• Universal Credit – carer element.

By claiming Carer’s Allowance, any of these other benefits may be reduced or stopped. But the total amount you get in benefits should not decrease – it will usually increase or at least stay the same.

As long as you meet all the conditions for Carer’s Allowance, you may be eligible to receive Carer’s Credit, to help fill in gaps in your national insurance record, or the carer addition of Pension Credit

Even if you’re not eligible for Carer’s Allowance, you could still qualify for Carer’s Credit.

Can I claim Carer’s Allowance if I get the State Pension?

You cannot receive the State Pension and Carer’s Allowance in full. But you may be able to claim some Carer’s Allowance if you are on a lower level of State Pension.

  • If your State Pension payment is worth more than the Carer’s Allowance – i.e. you get more than £67.25 a week in State Pension – you will not be eligible for Carer’s Allowance payments.
  • If your State Pension is lower than the Carer’s Allowance – i.e. you get less than £67.25 a week in State Pension – you will be able to claim a portion of the Carer’s Allowance. For example, if your State Pension was £40 a week, you could claim £27.25 in Carer’s Allowance to make up the difference.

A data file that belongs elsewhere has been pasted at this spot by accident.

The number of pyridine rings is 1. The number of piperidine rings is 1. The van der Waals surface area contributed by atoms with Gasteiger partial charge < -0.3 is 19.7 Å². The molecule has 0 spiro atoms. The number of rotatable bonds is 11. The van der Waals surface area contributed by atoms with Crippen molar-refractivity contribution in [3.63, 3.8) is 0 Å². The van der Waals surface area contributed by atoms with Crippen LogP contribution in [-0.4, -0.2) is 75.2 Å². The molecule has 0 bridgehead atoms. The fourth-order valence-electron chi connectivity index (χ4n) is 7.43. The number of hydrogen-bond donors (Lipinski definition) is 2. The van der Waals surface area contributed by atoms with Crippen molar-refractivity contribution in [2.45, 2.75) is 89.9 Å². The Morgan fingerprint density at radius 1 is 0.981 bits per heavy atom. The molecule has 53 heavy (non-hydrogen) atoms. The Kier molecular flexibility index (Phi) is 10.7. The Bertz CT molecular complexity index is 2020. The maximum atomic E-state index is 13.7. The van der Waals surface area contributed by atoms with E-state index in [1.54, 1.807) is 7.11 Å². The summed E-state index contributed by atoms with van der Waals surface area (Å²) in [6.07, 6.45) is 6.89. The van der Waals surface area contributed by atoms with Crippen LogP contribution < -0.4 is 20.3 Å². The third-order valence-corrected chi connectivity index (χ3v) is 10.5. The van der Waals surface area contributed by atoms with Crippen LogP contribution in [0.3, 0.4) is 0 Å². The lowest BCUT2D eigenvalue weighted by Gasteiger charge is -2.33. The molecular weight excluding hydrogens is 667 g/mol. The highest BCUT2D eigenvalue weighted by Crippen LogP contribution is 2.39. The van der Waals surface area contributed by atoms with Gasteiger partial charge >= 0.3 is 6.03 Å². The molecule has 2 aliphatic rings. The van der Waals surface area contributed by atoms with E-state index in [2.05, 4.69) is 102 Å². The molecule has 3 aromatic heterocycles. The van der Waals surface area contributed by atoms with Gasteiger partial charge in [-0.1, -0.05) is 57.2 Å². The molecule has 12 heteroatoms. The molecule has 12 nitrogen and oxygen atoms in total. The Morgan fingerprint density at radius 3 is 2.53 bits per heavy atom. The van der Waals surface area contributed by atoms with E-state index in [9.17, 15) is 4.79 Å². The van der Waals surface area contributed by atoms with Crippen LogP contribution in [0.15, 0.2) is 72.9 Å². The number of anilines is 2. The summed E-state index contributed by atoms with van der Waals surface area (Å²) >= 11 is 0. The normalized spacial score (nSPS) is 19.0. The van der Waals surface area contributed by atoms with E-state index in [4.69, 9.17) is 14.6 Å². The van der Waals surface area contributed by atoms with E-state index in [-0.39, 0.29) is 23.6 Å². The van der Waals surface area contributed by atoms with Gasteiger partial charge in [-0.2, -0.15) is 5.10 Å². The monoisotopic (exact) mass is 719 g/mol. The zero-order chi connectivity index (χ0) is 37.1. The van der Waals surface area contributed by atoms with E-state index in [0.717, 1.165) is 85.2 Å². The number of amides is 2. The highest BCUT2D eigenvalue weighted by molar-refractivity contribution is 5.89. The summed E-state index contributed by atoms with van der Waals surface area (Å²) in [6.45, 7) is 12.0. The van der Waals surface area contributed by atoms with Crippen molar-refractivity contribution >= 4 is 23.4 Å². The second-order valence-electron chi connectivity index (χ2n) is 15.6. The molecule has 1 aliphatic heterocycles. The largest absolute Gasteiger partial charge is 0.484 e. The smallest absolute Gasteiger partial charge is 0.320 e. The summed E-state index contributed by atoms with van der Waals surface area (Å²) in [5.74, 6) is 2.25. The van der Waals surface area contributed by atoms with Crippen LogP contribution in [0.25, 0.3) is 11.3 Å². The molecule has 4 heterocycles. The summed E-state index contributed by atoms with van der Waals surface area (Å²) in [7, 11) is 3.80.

However, even if your State Pension payment is more than the Carer’s Allowance, it can be worth making a claim in order to establish your ‘underlying entitlement’ to the benefit. In some cases, this can increase the amount you’re entitled to receive for other means-tested benefits. It can also entitle you to additional payments if you receive other benefits, such as a carers addition or carers premium (for Pension Credit, Housing Benefit and other income-based benefits), or the carers element of Universal Credit.

If you’re about to get your State Pension or are already receiving it, contact the Carers UK advice line below for a benefit check.

Carers UK helpline for benefit checks and advice for carers:

0808 808 7777

Mon and Tues, 10am–4pm

It’s best to seek advice before making any decisions relating to overlapping benefits as this is a complex area. 

Receive expert guidance on caring for older people. Our emails are free and you can stop them any time.

How do I claim Carer’s Allowance?

In England, Scotland and Wales

You can apply for Carer’s Allowance online on the gov.uk website or by filling in and posting a DS700 form (or DS700(SP) if you receive state pension).

Gov.uk (Carer's Allowance)

How it works, eligibility, effects on benefits and how to make a claim.

Gov.uk

Download the form and print a paper copy to post:

DS700 form

Fill out an interactive form online:

Apply online

For other queries, contact the Carer’s Allowance Unit: